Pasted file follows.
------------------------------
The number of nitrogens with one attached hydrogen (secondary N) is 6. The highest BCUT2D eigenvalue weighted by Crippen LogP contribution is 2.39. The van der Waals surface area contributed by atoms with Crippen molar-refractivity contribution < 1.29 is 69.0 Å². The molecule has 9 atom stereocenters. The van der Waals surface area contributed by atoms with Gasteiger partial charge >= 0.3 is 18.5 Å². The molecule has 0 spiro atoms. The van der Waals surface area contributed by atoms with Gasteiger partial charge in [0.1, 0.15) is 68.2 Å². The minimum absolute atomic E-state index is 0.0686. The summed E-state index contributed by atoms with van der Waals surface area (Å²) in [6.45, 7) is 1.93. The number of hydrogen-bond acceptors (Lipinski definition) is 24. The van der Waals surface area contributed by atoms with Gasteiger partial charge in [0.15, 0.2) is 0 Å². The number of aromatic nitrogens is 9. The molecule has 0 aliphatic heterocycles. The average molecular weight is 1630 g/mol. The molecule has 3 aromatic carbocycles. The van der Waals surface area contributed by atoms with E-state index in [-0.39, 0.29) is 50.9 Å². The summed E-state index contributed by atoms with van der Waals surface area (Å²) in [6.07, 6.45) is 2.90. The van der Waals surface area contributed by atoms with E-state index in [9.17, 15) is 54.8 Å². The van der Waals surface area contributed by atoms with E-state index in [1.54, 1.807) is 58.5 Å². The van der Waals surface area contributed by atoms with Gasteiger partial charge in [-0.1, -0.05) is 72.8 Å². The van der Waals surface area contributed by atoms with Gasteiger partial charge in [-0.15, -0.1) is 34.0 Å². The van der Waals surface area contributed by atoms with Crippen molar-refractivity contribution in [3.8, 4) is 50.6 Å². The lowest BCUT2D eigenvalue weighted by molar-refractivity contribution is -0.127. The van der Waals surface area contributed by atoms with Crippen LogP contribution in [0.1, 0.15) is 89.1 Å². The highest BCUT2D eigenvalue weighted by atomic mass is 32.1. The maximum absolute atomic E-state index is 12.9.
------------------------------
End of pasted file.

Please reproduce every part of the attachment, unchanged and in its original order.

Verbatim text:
The number of nitrogens with one attached hydrogen (secondary N) is 6. The highest BCUT2D eigenvalue weighted by Crippen LogP contribution is 2.39. The van der Waals surface area contributed by atoms with Crippen molar-refractivity contribution < 1.29 is 69.0 Å². The molecule has 9 atom stereocenters. The van der Waals surface area contributed by atoms with Gasteiger partial charge >= 0.3 is 18.5 Å². The molecule has 0 spiro atoms. The van der Waals surface area contributed by atoms with Gasteiger partial charge in [0.1, 0.15) is 68.2 Å². The minimum absolute atomic E-state index is 0.0686. The summed E-state index contributed by atoms with van der Waals surface area (Å²) in [6.45, 7) is 1.93. The number of hydrogen-bond acceptors (Lipinski definition) is 24. The van der Waals surface area contributed by atoms with Gasteiger partial charge in [0.15, 0.2) is 0 Å². The number of aromatic nitrogens is 9. The molecule has 0 aliphatic heterocycles. The average molecular weight is 1630 g/mol. The molecule has 3 aromatic carbocycles. The van der Waals surface area contributed by atoms with E-state index in [-0.39, 0.29) is 50.9 Å². The summed E-state index contributed by atoms with van der Waals surface area (Å²) in [6.07, 6.45) is 2.90. The van der Waals surface area contributed by atoms with E-state index in [9.17, 15) is 54.8 Å². The van der Waals surface area contributed by atoms with E-state index in [1.54, 1.807) is 58.5 Å². The van der Waals surface area contributed by atoms with Gasteiger partial charge in [-0.1, -0.05) is 72.8 Å². The van der Waals surface area contributed by atoms with Gasteiger partial charge in [-0.15, -0.1) is 34.0 Å². The van der Waals surface area contributed by atoms with Crippen molar-refractivity contribution in [3.8, 4) is 50.6 Å². The lowest BCUT2D eigenvalue weighted by molar-refractivity contribution is -0.127. The van der Waals surface area contributed by atoms with Crippen LogP contribution in [0.1, 0.15) is 89.1 Å². The highest BCUT2D eigenvalue weighted by atomic mass is 32.1. The maximum absolute atomic E-state index is 12.9.